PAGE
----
G20 security fence five-metre rule never existed

FILE- Police arrest protesting cyclists along the streets of downtown Toronto during the G20 Summit on Sunday, June 27, 2010. The five-metre rule that had people fearing arrest if they strayed too close to the G20 security perimeter appears not to have been a rule at all. THE CANADIAN PRESS/Ryan Remiorz

TORONTO - The expiration of the five-metre rule that had Toronto residents fearing arrest if they strayed too close to the G20 security perimeter came with a startling revelation Tuesday — it never existed.

The rule seemed straight forward when the news broke last Friday that the Ontario government made a regulatory change to a little-known act in secret.

Come within five metres of the summit security fence and you'd better have some identification or risk arrest.

The temporary regulation, which was passed in secret June 2, did decree that all streets and sidewalks inside the fence were a public work until 11:59 p.m. Monday. Under the Ontario Public Works Protection Act, that allowed police to search people trying to enter that area.

But there was no power to search people coming within five metres of the fence, said ministry spokeswoman Laura Blondeau.

"The area designated by the regulation as a public work does not extend outside the boundary of the fence," Blondeau said.

Asked Tuesday if there actually was a five-metre rule given the ministry's clarification, Toronto Police Chief Bill Blair smiled and said, "No, but I was trying to keep the criminals out."

The confusion, it seems, came from the wording of the regulation.

The phrase five metres does appear, but it references land well within the fence that is neither a sidewalk nor street — land near a parking lot and land behind the Rogers Centre. A driveway below ground level in front of Union Station was also designated a public work.

Still, the misconception that any zone within five metres of the imposing steel fence — which wound its way through the downtown core — was included persisted throughout the weekend despite extensive media coverage Friday.

Neither the province nor police set the record straight. In fact, both made comments about the necessity of such powers.

The Canadian Civil Liberties Association demanded an apology from the Ontario government.

"The lack of transparency surrounding the designation of the security perimeter as a public work led to misunderstanding as to the scope of the search and seizure powers during the summit," said association spokeswoman Nathalie Des Rosiers.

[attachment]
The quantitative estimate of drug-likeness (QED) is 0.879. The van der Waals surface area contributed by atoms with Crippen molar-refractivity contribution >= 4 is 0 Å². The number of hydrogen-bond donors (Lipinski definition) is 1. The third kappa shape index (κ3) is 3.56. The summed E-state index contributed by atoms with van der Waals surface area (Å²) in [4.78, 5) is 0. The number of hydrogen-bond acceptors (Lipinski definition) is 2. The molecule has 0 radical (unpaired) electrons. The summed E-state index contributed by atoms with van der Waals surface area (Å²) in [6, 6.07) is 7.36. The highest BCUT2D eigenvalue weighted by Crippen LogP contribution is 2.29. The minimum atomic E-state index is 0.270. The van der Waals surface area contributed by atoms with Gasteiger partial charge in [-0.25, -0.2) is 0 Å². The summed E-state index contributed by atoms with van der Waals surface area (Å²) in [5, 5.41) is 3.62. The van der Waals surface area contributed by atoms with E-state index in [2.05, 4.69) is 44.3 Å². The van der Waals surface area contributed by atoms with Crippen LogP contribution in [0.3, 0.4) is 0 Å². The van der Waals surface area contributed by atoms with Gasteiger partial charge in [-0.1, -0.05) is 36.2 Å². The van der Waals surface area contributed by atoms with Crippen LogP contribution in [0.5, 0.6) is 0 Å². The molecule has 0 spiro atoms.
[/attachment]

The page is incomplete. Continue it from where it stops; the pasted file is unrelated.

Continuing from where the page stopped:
"In our view it was an inappropriate use of search and seizure powers."

There were complaints about police engaging in arbitrary searches throughout the weekend in different areas of Toronto, even far away from the G20 security zone.

The New Democrats said Premier Dalton McGuinty and his community safety minister allowed people to misinterpret the law until the G20 was over and the regulation itself had expired.

"Mr. McGuinty's solicitor general misled the people of Ontario and the police into believing that police had the authority to demand identification and to search people without warrants," said NDP justice critic Peter Kormos.

Toronto lawyer Rob Kittredge, an avid photographer who works near the G20 site, said Tuesday he was handcuffed and searched by police last week for taking pictures of the security fence, from the outside.

Kittredge said he knows his rights — or at least thought he did in this case — and always politely refuses to comply with police demands for identification if he feels they have no grounds.

"They told me that I did in fact have an obligation to answer their questions and provide identification and cited the Public Works Protection Act," said Kittredge.

"They explained they had the right to ask me the purpose of my being there, they had the right to ask my name and demand identification and my address."

McGuinty still hasn't explained why cabinet passed the regulation change in secret, and then kept it secret.

"They knew that this was going to be a live issue and that people were going to be getting legal advice and that chances are if they didn't publicize it, the legal advice would be wrong and misleading," said lawyer Jonathan Dawe, who has argued cases before the Supreme Court of Canada on the scope of police powers.

"As a matter of basic fairness people should be told in advance what they're doing that constitutes an offence."

Opposition Leader Tim Hudak said McGuinty "should have been more honest" about the regulation change.

"I think if this was known to the general public ahead of time the vast majority of Ontario residents would have understood the need," said Hudak.